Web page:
Thursday, March 31, 2016

His and Hers Slippers

I finally knit my husband a pair of socks. Sort of.  They're his and her matching Inniskór slippers from Chelsea Berkompas' book The Wool Project.


Now we're matchy matchy twins- every husband's dream.  Only, he wasn't around for photos, so I improvised.


I like the way the design is complimented by the Lopi.  It's all kinds of rustic and warm.
He really does like them.  Sadly, it's now flip flop weather, but our barely worn slippers will be waiting for us next winter.   That's one knit that is always welcome in a house on piers.


I've already mentioned how much I like working with Lopi.   It feels sheepy and "real," if you know what I mean.  I may have used an Icelandic wool once before for a newsboy-style cap I gave a relative.  It was in my earlier knitting days, pre-revelry, so I have no photo of it and am not sure.


For my Inniskór, I followed the pattern exactly.  Using size US 8 and 9 needles, I went through only  1 1/4 balls of Lopi.  That gave me the idea of making a cuff-less pair for my husband.  I didn't really think 1 ball would suffice, but I began anyway.  It really is a two day project, so the next day I ordered a third ball.

I love that magic moment when the sole starts to look like the sole.


The details: For both pairs of slippers,  I used US size 8 and 9 needles and Ístex Álafoss Lopi wool.


For my pair:  I only needed 1.5 balls of Lopi, at the most, for a size medium.  When it was time to seam up the sole, I used mattress stitch, joining the very edge of each side, as below.  I usually use the first horizontal bars, next to an edge to seam with.  But that left a little seam underfoot.  So, for this slipper, I ran my yarn through stitches on the very outside of the piece.  Maybe that's the correct way to use mattress stitch and I never realized it.  But I thought it was worth mentioning.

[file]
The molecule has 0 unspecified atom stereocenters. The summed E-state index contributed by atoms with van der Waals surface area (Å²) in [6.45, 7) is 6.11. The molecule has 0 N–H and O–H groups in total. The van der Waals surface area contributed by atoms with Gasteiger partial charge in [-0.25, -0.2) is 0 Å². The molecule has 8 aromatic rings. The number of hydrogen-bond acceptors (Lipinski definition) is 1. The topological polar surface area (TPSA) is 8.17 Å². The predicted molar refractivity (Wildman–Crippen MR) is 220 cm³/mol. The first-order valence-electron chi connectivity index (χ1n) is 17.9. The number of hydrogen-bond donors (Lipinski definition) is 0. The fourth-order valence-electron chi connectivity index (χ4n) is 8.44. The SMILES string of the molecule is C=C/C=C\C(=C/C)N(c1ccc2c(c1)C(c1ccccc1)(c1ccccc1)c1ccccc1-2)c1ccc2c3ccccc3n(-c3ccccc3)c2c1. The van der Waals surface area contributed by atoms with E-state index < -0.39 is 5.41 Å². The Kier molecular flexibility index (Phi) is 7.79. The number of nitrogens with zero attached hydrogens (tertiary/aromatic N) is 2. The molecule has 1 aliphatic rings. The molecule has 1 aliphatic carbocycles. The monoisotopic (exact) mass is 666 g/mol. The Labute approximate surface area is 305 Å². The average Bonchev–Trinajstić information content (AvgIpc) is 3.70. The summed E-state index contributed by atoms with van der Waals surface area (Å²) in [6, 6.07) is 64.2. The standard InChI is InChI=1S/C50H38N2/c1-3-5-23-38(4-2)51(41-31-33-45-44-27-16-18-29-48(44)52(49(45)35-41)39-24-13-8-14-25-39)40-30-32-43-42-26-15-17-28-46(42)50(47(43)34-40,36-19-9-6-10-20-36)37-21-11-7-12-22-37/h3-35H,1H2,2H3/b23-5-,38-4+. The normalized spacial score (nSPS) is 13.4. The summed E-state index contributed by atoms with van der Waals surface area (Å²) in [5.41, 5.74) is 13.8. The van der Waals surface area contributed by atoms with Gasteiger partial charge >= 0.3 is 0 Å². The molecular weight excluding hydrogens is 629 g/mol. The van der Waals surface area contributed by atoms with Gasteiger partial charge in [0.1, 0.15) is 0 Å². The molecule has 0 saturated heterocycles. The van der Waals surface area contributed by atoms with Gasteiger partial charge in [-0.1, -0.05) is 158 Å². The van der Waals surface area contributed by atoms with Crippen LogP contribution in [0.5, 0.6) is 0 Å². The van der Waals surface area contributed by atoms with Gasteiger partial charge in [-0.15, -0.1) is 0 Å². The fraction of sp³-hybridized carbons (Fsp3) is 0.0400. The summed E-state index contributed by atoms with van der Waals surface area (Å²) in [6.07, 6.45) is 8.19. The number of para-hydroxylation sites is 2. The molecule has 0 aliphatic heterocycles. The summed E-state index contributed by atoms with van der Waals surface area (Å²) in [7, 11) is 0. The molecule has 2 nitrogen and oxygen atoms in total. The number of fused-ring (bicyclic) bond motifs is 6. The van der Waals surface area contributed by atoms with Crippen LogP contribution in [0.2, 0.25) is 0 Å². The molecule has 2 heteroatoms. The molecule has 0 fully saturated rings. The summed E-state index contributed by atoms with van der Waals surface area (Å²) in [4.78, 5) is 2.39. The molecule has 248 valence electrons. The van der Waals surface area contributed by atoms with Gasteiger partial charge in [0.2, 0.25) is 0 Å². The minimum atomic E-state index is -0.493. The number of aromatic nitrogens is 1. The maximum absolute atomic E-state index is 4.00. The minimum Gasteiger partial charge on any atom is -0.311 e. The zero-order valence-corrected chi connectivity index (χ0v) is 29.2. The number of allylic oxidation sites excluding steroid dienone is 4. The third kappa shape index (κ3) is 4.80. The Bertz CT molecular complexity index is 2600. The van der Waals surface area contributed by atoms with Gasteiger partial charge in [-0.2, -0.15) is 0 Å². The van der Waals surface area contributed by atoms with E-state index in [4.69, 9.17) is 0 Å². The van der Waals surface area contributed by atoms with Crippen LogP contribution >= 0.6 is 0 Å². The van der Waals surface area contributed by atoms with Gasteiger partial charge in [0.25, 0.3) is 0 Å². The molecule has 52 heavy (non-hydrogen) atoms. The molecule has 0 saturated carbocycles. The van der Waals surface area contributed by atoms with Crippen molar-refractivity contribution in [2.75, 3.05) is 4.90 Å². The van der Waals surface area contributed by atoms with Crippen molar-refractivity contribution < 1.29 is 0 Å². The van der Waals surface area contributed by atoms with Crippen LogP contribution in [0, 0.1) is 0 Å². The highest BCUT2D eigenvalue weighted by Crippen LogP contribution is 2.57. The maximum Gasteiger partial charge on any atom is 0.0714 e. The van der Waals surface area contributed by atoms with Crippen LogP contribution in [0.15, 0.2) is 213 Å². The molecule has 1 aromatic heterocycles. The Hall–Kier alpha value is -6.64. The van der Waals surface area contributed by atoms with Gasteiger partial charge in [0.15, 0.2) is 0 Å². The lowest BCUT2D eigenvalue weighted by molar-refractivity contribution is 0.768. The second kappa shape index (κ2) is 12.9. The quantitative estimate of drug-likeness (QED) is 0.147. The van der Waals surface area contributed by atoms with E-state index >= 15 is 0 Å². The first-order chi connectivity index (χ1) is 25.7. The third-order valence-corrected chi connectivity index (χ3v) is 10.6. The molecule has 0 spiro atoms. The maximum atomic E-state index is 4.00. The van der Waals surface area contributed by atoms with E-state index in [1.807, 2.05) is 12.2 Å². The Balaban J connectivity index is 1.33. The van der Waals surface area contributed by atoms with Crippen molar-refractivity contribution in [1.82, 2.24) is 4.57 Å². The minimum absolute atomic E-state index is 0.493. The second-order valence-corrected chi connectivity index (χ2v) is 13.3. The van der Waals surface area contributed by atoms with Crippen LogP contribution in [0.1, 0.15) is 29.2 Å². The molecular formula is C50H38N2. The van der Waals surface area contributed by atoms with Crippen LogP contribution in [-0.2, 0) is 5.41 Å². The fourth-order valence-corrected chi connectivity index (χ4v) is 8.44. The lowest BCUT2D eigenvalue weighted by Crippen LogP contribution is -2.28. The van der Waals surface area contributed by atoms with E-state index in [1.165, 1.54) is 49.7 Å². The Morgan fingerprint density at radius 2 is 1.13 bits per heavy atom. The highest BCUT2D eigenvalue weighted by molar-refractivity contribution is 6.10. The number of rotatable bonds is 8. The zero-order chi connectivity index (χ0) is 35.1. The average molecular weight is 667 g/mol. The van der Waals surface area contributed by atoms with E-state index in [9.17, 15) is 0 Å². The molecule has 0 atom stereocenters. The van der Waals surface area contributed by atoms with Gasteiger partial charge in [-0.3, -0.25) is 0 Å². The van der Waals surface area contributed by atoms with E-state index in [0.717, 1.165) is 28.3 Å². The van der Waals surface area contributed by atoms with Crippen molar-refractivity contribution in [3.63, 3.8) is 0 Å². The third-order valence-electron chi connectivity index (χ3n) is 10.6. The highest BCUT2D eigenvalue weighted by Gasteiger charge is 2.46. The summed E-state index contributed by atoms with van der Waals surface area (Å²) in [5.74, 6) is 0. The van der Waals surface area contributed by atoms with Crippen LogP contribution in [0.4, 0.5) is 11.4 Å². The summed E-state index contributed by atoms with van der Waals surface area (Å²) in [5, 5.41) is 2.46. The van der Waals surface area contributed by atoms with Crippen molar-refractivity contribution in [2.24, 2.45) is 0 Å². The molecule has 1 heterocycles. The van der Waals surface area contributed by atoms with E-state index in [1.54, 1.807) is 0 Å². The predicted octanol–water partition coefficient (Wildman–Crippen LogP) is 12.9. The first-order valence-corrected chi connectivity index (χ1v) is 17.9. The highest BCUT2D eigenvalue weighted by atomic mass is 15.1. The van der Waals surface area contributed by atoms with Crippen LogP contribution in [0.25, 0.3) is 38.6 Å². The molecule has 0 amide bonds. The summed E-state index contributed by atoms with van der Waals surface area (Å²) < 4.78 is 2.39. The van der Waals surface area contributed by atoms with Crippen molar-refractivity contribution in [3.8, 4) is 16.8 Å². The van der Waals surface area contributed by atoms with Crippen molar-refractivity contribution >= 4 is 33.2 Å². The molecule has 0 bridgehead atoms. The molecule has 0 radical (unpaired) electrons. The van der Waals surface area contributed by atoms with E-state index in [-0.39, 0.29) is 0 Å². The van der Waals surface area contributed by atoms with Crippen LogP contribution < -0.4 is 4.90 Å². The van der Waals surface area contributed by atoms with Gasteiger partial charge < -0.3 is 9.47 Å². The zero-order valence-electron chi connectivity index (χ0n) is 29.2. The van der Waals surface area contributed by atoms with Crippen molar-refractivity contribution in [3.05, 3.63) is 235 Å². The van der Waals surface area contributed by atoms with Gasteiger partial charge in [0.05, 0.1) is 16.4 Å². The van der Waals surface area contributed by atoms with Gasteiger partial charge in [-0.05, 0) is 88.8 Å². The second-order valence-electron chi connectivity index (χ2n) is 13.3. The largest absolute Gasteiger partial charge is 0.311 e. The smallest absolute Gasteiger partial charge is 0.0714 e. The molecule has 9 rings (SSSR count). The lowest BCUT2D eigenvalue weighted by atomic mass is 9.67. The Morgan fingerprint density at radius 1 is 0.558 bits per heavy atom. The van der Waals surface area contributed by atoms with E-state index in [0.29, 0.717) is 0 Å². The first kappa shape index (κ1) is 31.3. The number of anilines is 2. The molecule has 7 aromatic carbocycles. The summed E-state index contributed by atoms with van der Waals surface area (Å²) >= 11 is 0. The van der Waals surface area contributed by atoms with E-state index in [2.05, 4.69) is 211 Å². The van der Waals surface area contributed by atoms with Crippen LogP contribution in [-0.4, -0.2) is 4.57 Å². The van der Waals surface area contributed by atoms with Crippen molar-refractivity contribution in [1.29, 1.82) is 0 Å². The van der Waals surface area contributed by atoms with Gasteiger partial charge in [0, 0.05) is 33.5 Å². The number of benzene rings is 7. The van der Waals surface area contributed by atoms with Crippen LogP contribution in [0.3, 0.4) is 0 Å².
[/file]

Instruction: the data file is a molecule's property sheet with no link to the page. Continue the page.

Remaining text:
My toggles were made of horn and ordered via Amazon.  Of course, I forgot to use Prime, which was the whole point of ordering on Amazon, and so I have waited until now to finish mine.


For His pair:

My husband has yeti feet, so I fiddled with the pattern to approximate a men's US size 12/13.  So I cast on the recommended amount for all sizes.  I knit as directed until the end of the sole, where I added two rows in pattern.  So the first was a sl1, knit even and the second was an increase row.

After joining in the round, I knit one more even row than directed.

On the next round: I added 2 stitches to the first knit only portion for the largest size, then 1 stitch to the next portion.

Repeat decrease round 6 times total.

Continue following directions for largest size until toe shaping.  At toe shaping, continue those shaping rows until you have 2 more stitches than required by largest size in the pattern.

After last pattern row for ankle, knit 3 rounds even while maintaining the k,p, k, p pattern on top of the foot.

For bind off: CO 3 stitches and do an I-Cord bind off around ankle.  To close up an I-Cord BO I like to Kitchener my last 3 stitches with 3 stitches I pick up from the first ones I cast on for the bind off.  Does that make sense?  It always looks cleaner than when I do it any other way.

(more on ravelry, kollabora, instagram, flickr, and maybe ello?)

These were knit for The Wool Project KAL on instagram, with designer Chelsea Berkompas.  Check out the other beautiful projects, some hand dyed,  and all the different breeds used here.  

My other post on this knit is here.

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